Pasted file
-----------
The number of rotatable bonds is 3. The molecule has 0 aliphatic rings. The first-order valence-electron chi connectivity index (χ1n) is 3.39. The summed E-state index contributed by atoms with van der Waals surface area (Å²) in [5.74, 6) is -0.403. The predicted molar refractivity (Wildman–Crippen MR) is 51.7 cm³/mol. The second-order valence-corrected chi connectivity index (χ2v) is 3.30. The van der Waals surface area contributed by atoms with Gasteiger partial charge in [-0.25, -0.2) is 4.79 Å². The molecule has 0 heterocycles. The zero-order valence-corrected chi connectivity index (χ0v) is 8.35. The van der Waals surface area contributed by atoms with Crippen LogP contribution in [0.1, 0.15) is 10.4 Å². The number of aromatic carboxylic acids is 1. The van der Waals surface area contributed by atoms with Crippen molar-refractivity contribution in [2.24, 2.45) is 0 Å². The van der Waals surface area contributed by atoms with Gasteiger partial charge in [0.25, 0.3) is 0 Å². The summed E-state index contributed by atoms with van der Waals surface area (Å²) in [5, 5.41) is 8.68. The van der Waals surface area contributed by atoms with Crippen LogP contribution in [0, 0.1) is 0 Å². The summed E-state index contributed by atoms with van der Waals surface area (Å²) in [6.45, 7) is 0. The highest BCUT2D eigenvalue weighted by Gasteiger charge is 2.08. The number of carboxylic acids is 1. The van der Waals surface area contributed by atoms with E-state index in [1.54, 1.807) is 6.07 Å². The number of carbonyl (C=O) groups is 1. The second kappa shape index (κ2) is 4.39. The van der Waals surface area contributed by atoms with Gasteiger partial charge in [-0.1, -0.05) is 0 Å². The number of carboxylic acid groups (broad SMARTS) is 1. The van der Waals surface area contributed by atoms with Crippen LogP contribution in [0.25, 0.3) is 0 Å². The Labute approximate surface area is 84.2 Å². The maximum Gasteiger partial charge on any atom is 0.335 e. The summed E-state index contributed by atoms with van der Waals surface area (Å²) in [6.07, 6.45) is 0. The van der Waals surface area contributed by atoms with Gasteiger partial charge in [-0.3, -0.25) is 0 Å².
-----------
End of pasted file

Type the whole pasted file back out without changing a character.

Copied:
The number of rotatable bonds is 3. The molecule has 0 aliphatic rings. The first-order valence-electron chi connectivity index (χ1n) is 3.39. The summed E-state index contributed by atoms with van der Waals surface area (Å²) in [5.74, 6) is -0.403. The predicted molar refractivity (Wildman–Crippen MR) is 51.7 cm³/mol. The second-order valence-corrected chi connectivity index (χ2v) is 3.30. The van der Waals surface area contributed by atoms with Gasteiger partial charge in [-0.25, -0.2) is 4.79 Å². The molecule has 0 heterocycles. The zero-order valence-corrected chi connectivity index (χ0v) is 8.35. The van der Waals surface area contributed by atoms with Crippen LogP contribution in [0.1, 0.15) is 10.4 Å². The number of aromatic carboxylic acids is 1. The van der Waals surface area contributed by atoms with Crippen molar-refractivity contribution in [2.24, 2.45) is 0 Å². The van der Waals surface area contributed by atoms with Gasteiger partial charge in [0.25, 0.3) is 0 Å². The summed E-state index contributed by atoms with van der Waals surface area (Å²) in [5, 5.41) is 8.68. The van der Waals surface area contributed by atoms with Crippen LogP contribution in [0, 0.1) is 0 Å². The summed E-state index contributed by atoms with van der Waals surface area (Å²) in [6.45, 7) is 0. The highest BCUT2D eigenvalue weighted by Gasteiger charge is 2.08. The number of carboxylic acids is 1. The van der Waals surface area contributed by atoms with E-state index in [1.54, 1.807) is 6.07 Å². The number of carbonyl (C=O) groups is 1. The second kappa shape index (κ2) is 4.39. The van der Waals surface area contributed by atoms with Gasteiger partial charge in [-0.1, -0.05) is 0 Å². The number of carboxylic acid groups (broad SMARTS) is 1. The van der Waals surface area contributed by atoms with Crippen LogP contribution in [0.25, 0.3) is 0 Å². The Labute approximate surface area is 84.2 Å². The maximum Gasteiger partial charge on any atom is 0.335 e. The summed E-state index contributed by atoms with van der Waals surface area (Å²) in [6.07, 6.45) is 0. The van der Waals surface area contributed by atoms with Gasteiger partial charge in [-0.3, -0.25) is 0 Å².